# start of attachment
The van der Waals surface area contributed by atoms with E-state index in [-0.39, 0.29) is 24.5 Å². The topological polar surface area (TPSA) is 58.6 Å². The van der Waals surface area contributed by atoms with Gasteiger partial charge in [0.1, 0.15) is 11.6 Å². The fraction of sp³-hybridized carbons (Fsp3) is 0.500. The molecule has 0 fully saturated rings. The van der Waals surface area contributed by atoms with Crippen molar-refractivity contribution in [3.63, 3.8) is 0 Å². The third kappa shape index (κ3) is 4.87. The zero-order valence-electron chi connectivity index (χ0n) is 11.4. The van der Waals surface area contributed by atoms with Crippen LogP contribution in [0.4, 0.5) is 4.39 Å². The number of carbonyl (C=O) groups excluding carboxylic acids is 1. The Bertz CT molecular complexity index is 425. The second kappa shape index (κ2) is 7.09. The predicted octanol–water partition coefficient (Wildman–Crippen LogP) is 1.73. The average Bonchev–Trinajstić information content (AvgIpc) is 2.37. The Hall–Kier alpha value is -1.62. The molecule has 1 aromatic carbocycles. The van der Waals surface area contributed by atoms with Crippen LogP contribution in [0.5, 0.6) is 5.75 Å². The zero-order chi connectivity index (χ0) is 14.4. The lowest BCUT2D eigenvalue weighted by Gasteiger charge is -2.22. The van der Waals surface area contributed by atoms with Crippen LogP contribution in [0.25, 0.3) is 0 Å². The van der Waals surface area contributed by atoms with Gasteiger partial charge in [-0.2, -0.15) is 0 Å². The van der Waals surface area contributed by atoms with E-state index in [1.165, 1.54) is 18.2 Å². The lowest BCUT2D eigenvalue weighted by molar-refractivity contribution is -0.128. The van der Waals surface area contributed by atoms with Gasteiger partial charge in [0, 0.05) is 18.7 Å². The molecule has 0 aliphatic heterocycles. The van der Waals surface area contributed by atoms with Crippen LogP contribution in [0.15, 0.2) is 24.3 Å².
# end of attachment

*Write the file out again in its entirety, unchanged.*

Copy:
The van der Waals surface area contributed by atoms with E-state index in [-0.39, 0.29) is 24.5 Å². The topological polar surface area (TPSA) is 58.6 Å². The van der Waals surface area contributed by atoms with Gasteiger partial charge in [0.1, 0.15) is 11.6 Å². The fraction of sp³-hybridized carbons (Fsp3) is 0.500. The molecule has 0 fully saturated rings. The van der Waals surface area contributed by atoms with Crippen molar-refractivity contribution in [3.63, 3.8) is 0 Å². The third kappa shape index (κ3) is 4.87. The zero-order valence-electron chi connectivity index (χ0n) is 11.4. The van der Waals surface area contributed by atoms with Crippen LogP contribution in [0.4, 0.5) is 4.39 Å². The number of carbonyl (C=O) groups excluding carboxylic acids is 1. The Bertz CT molecular complexity index is 425. The second kappa shape index (κ2) is 7.09. The predicted octanol–water partition coefficient (Wildman–Crippen LogP) is 1.73. The average Bonchev–Trinajstić information content (AvgIpc) is 2.37. The Hall–Kier alpha value is -1.62. The molecule has 1 aromatic carbocycles. The van der Waals surface area contributed by atoms with Crippen LogP contribution in [0.5, 0.6) is 5.75 Å². The zero-order chi connectivity index (χ0) is 14.4. The lowest BCUT2D eigenvalue weighted by Gasteiger charge is -2.22. The van der Waals surface area contributed by atoms with Crippen LogP contribution in [0.25, 0.3) is 0 Å². The van der Waals surface area contributed by atoms with Gasteiger partial charge in [-0.2, -0.15) is 0 Å². The van der Waals surface area contributed by atoms with E-state index in [1.165, 1.54) is 18.2 Å². The lowest BCUT2D eigenvalue weighted by molar-refractivity contribution is -0.128. The van der Waals surface area contributed by atoms with Gasteiger partial charge in [0, 0.05) is 18.7 Å². The molecule has 0 aliphatic heterocycles. The van der Waals surface area contributed by atoms with Crippen LogP contribution in [0.15, 0.2) is 24.3 Å².